The following summer Cubby returned, now sleek and strong to raise his own brood in our tree. On sunny mornings he would take up station on our porch railing and peer in the window while I practiced guitar. The crows left that year and never returned. Perhaps they moved to this wide suburban street with its large new houses and mowed lawns. The crow that could be Cubby escorts us to the trail head and is there where we return to his street for the trip back to Chicken Ridge. 

The Dan Moller Trail starts at a small parking lot that separates two fancy modern houses. It makes a modest angled climb up a wooded slope and then cuts across a series of muskeg meadows.  After that it forms a series of switch backs that carry you to the Treadwell Ditch.  Today we hit deep soft snow before the first meadow. I am breaking through with every step, sometimes up to my crotch. Even Aki makes deep impressions with her diminutive paws. 

Fighting on we reach the first meadow and hear the chimes of a carillon in Downtown Juneau announcing the tenth hour of the day.

First Spring Light

I am suppose to be practicing guitar or preparing a lunch to take to work but I was seduced by steam floating off the neighbors’ roof shingles. It grabbed me while I opened the window shade in our front room. Now I’m walking down Chicken Ridge in half fasten sandals and no coat in this strong spring light — a welcome surprise on a day that promises only clouds and afternoon rain.  It’s just me, an inpatient dog walker and robins singing as if energized by the light. Aki, immune to the bright and shinning, hasn’t left her bed. 

Bears and Bending to the Force of Spring

On this windy spring day Aki and I would like to head out the road and sample a seldom used trail. With our only car in the shop for repairs we must explore what is close — the old mining road to Perseverance Basin. Dropping from our house on Chicken Ridge to Gold Creek we cross it and then climb an avalanche chute to the flume trail.  Aki seems reluctant to hang about so we move up to where the trail links with the old mining road.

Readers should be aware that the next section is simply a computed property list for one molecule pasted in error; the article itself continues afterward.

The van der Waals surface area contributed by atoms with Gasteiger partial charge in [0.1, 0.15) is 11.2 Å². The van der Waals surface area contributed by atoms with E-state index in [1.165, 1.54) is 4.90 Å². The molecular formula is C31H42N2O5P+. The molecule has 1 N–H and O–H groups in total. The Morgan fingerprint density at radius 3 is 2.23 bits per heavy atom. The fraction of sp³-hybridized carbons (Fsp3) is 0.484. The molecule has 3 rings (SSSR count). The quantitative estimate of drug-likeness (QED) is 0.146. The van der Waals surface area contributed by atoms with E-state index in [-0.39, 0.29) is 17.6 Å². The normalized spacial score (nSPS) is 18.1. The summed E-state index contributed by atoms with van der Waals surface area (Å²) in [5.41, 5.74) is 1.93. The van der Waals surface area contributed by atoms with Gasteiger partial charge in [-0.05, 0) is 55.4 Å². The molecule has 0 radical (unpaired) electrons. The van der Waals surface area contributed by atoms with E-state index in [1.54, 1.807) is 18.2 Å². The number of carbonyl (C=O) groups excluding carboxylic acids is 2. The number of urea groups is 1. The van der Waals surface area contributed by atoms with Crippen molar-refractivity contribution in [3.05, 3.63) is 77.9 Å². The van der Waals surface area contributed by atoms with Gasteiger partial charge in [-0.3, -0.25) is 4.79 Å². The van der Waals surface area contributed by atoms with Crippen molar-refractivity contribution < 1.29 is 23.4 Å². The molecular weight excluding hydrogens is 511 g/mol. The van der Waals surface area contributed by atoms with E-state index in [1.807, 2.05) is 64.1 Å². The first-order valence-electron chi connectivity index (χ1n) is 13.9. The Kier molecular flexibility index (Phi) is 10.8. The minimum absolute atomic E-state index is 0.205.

Sticky husks that recently covered balsam poplar buds litter the trail boards. If it were 10 degrees warmer the fresh buds would perfume the air. Today I must hold one of their husks to my nose to smell the almost religious scent.

Reaching the road we climb its steady grade to where it is buried under several meters of avalanche snow. A line of poplars wearing bright yellow green foliage await us on the other side of the snow slide.  We climb on to it. Aki checks out some wolf scat while I measure the killing power of the avalanche. It buried some trees and bent over others. One poplar, bent low to the snow, supports a full load of spring leaves. Another stands straight and green with growth — too strong or lucky to be diminished by the great snow slide. 

Climbing further we pass by a series of small rock slides that have tumbled onto the trail. Robins and other birds fill the air with song and the sun breaks out of clouds. Only the wind refuses to bend to the force of spring. It blows steadily flattening Aki’s facial fur and pushing back her ears. She must tack like a schooner into the wind to move forward. We pass a hemlock tree that recently rode a rock slide onto the trail. It still stands happy and tall as if grateful for the free ride to such a sunny place. 

I had hoped to spot some mountain goats for they often feed on these slopes in Spring. Instead we find a female black bear and her two large cubs playing on the remains of a avalanche. Mom moves onto the snow first followed by her two children. She stretches out to cool herself on the snow while the kids slide on their paws down the hill. One must have done something wrong for the mom gently cuffs it. All three were laying out in the sun when we resumed our walk home.  

Mountain Meadows

I blame Aki for the snow melting inside my already wet boots. We are on this trail because of the impatience she showed in the car. She was on fire to hit the trail so we chose this nearby trail which offers a snow covered passage through mountain meadows on Douglas Island.

Aki loves spring snow on warm sunny days.  This morning she finds this meadow a refreshing field of white that she can cross without breaking through the crust. Weighing more than her, I break through the crust with every fourth step.

At first we follow the main trail to the Treadwell Ditch path. A Hadrian’s Wall  of snow runs up the trail. I want to walk on the wall’s top but it is too narrow so I abandon it for a soft trench running along its base. Aki, who fits nicely on the wall can’t seem to understand why I want to leave it for the faint snowshoe trail that will carry us deeper into the meadow.